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Breaking out the Pentatonic - Pt 3

Lesson 3: One String Pentatonic

Breaking out of the pentatonic boxes doesn’t mean that you have to totally change the way you play guitar and start all over again, in fact, it’s very much the opposite! It simply means that you use your pentatonic knowledge as the foundation to build a more varied library of ideas.

In this lesson we come at the idea from a different angle altogether! This time we are not altering notes or adding arpeggios, we are sticking with the same 5 note pentatonic scale as always, except playing it on one string! This idea opens up a totally different, more vocal, sound to the scale. To begin with here is the A minor pentatonic scale on the G string...

Your first task is to get to know this across the neck. Remember to try and visualise the 5 pentatonic shapes as you flow through them on this one string. A great exercise is to get someone to shout ‘stop’ as you go through the notes… wherever you land you should be able to play up and down the pentatonic full box, wether it’s box 1, 2, 3, 4 or 5! Once you’ve got that you can work on the technique.

 

Slides and Vibrato

To get the notes sounding almost vocal like, you need to apply some simple techniques. Start by using grace note slides. This is simply where you quickly slide from note to note, so that the note covers one beat, not two (see the video for more help). If you then apply some wide vibrato you will immediately have this more fluid, vocal sound. Here is a cool exercise to practice this:

This can take a while to perfect, but once you’ve nailed it on one string try to do it on another string in the same key, followed by actually changing key. Good luck!

More about Your Guitar Academy!

Your Guitar Academy is the UK’s central hub for learning guitar. They offer an online subscription-based range guitar lessons called “YGA Pro”, as well as private guitar tuition in several parts of the UK including London. They welcome students of all ages and abilities looking to learn and improve, from complete beginners to experienced players. They’d love to hear from you!

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Lesson 2: The Major / Minor Pentatonic

Breaking out of the pentatonic boxes doesn’t mean that you have to totally change the way you play guitar and start all over again, in fact, it’s very much the opposite! It simply means that you use your pentatonic knowledge as the foundation to build a more varied library of ideas. 

In this lesson we will be taking the minor pentatonic shape 1 and changing one simple element to create a whole new sound and scale shape. We take the b3rd of the scale and sharpen to create a natural third instead. This essentially means that we have brought in a major element to the minor pentatonic scale, hence the name major / minor pentatonic. There are two ways to play this shape, which you can see here:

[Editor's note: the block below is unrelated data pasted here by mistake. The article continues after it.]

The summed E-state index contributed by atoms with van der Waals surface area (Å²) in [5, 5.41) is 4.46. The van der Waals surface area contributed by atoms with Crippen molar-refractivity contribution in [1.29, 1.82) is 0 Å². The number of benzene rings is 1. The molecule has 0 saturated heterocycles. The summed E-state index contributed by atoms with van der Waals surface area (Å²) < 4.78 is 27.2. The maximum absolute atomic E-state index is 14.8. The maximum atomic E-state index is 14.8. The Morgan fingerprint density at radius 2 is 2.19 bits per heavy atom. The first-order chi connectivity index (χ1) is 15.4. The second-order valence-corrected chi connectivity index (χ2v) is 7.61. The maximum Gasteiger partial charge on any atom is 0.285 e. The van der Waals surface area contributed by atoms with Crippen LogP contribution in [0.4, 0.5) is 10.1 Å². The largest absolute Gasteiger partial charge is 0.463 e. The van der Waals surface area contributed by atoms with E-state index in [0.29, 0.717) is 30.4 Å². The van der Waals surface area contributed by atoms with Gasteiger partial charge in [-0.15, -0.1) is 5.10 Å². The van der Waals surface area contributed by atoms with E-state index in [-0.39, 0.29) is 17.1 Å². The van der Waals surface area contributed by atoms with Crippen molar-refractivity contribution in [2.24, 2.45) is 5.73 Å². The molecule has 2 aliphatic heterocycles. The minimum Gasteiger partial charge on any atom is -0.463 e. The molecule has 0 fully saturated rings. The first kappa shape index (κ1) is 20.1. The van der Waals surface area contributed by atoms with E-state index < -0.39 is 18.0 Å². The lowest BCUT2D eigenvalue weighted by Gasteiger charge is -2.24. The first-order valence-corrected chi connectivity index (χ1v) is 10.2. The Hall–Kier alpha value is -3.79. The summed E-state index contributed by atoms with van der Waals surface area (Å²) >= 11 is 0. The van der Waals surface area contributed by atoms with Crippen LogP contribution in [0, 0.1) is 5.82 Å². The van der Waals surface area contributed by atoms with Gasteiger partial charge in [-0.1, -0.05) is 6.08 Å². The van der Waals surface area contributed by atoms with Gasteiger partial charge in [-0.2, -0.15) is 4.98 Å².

The Theory

In terms of how to use this scale, we need to understand a simple bit of theory. This scale uses the following notes:

Scale Construction

1st, 3rd, 4th, 5th, b7th 

Within these notes we have major and minor elements. The root, 4th and 5th are all good in both major and minor, but the 3rd is major and the b7th is minor. Therefore the ideal chord and sound to use this scale is shape is a dominant chord. If you look at the chord construction of a dominant 7th chord you get this:

Dominant 7th chord

1st, 3rd, 5th, b7th

 So this works perfectly! As it works so well over the dominant 7th chord this scale is perfect for blues and funk, so jam away to those style backing tracks. If you are playing over a 12 bar blues, remember that this scale fits perfectly over the root chord, but not as well over the there chords… so just tread lightly as the track progresses!

More about Your Guitar Academy!

Your Guitar Academy is the UK’s central hub for learning guitar. They offer an online subscription-based range guitar lessons called “YGA Pro”, as well as private guitar tuition in several parts of the UK including London. They welcome students of all ages and abilities looking to learn and improve, from complete beginners to experienced players. They’d love to hear from you!

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Lesson 1: The m7b5 Arpeggio...

Breaking out of the pentatonic boxes doesn’t mean that you have to totally change the way you play guitar and start all over again, in fact, it’s very much the opposite! It simply means that you use your pentatonic knowledge as the foundation to build a more varied library of ideas.

In this lesson we will be taking the C#m7b5 arpeggio (a half diminished arpeggio) and add it to the pentatonic box 2. We’ll get into the theory in a minute, first of all, let’s learn the shape:

Our second task is to layer this new shape on top of the B minor pentatonic shape 2. Theory aside for the moment, this layering effect will allow us to quickly call upon the m7b5 arpeggio without having to think too hard about it! The little exercise we looked at in the video is as follows:

Tab for arpeggio

The Theory